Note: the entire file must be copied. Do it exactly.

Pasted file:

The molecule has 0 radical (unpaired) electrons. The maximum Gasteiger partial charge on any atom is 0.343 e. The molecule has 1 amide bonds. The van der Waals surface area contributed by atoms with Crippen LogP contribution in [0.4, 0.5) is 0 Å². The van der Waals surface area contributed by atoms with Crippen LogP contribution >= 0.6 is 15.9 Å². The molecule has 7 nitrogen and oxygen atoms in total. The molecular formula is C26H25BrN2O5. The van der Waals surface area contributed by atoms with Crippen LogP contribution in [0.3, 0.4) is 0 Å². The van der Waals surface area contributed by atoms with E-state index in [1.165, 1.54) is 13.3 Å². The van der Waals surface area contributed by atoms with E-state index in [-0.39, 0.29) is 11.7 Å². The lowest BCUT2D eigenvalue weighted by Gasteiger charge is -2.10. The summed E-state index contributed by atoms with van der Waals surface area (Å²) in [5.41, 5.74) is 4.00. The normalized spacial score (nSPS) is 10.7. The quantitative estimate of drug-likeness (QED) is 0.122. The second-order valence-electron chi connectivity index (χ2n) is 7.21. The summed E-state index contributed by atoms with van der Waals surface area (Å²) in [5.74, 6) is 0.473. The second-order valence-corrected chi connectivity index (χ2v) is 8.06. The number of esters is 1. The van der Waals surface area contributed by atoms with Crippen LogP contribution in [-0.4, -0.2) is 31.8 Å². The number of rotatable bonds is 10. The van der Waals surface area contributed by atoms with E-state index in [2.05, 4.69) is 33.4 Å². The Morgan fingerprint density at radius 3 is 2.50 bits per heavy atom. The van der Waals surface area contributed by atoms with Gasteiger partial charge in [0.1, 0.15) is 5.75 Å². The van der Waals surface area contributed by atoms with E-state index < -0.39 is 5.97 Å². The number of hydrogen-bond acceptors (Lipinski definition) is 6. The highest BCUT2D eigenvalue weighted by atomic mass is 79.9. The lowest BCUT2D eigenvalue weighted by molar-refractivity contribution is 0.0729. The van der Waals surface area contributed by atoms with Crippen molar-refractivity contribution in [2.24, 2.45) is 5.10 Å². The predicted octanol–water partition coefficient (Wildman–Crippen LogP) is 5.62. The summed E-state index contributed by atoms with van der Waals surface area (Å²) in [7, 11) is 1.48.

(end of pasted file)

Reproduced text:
The molecule has 0 radical (unpaired) electrons. The maximum Gasteiger partial charge on any atom is 0.343 e. The molecule has 1 amide bonds. The van der Waals surface area contributed by atoms with Crippen LogP contribution in [0.4, 0.5) is 0 Å². The van der Waals surface area contributed by atoms with Crippen LogP contribution >= 0.6 is 15.9 Å². The molecule has 7 nitrogen and oxygen atoms in total. The molecular formula is C26H25BrN2O5. The van der Waals surface area contributed by atoms with Crippen LogP contribution in [0.3, 0.4) is 0 Å². The van der Waals surface area contributed by atoms with E-state index in [1.165, 1.54) is 13.3 Å². The van der Waals surface area contributed by atoms with E-state index in [-0.39, 0.29) is 11.7 Å². The lowest BCUT2D eigenvalue weighted by Gasteiger charge is -2.10. The summed E-state index contributed by atoms with van der Waals surface area (Å²) in [5.41, 5.74) is 4.00. The normalized spacial score (nSPS) is 10.7. The quantitative estimate of drug-likeness (QED) is 0.122. The second-order valence-electron chi connectivity index (χ2n) is 7.21. The summed E-state index contributed by atoms with van der Waals surface area (Å²) in [5.74, 6) is 0.473. The second-order valence-corrected chi connectivity index (χ2v) is 8.06. The number of esters is 1. The van der Waals surface area contributed by atoms with Crippen LogP contribution in [-0.4, -0.2) is 31.8 Å². The number of rotatable bonds is 10. The van der Waals surface area contributed by atoms with E-state index in [2.05, 4.69) is 33.4 Å². The Morgan fingerprint density at radius 3 is 2.50 bits per heavy atom. The van der Waals surface area contributed by atoms with Gasteiger partial charge in [0.1, 0.15) is 5.75 Å². The van der Waals surface area contributed by atoms with E-state index < -0.39 is 5.97 Å². The number of hydrogen-bond acceptors (Lipinski definition) is 6. The highest BCUT2D eigenvalue weighted by atomic mass is 79.9. The lowest BCUT2D eigenvalue weighted by molar-refractivity contribution is 0.0729. The van der Waals surface area contributed by atoms with Crippen molar-refractivity contribution in [2.24, 2.45) is 5.10 Å². The predicted octanol–water partition coefficient (Wildman–Crippen LogP) is 5.62. The summed E-state index contributed by atoms with van der Waals surface area (Å²) in [7, 11) is 1.48.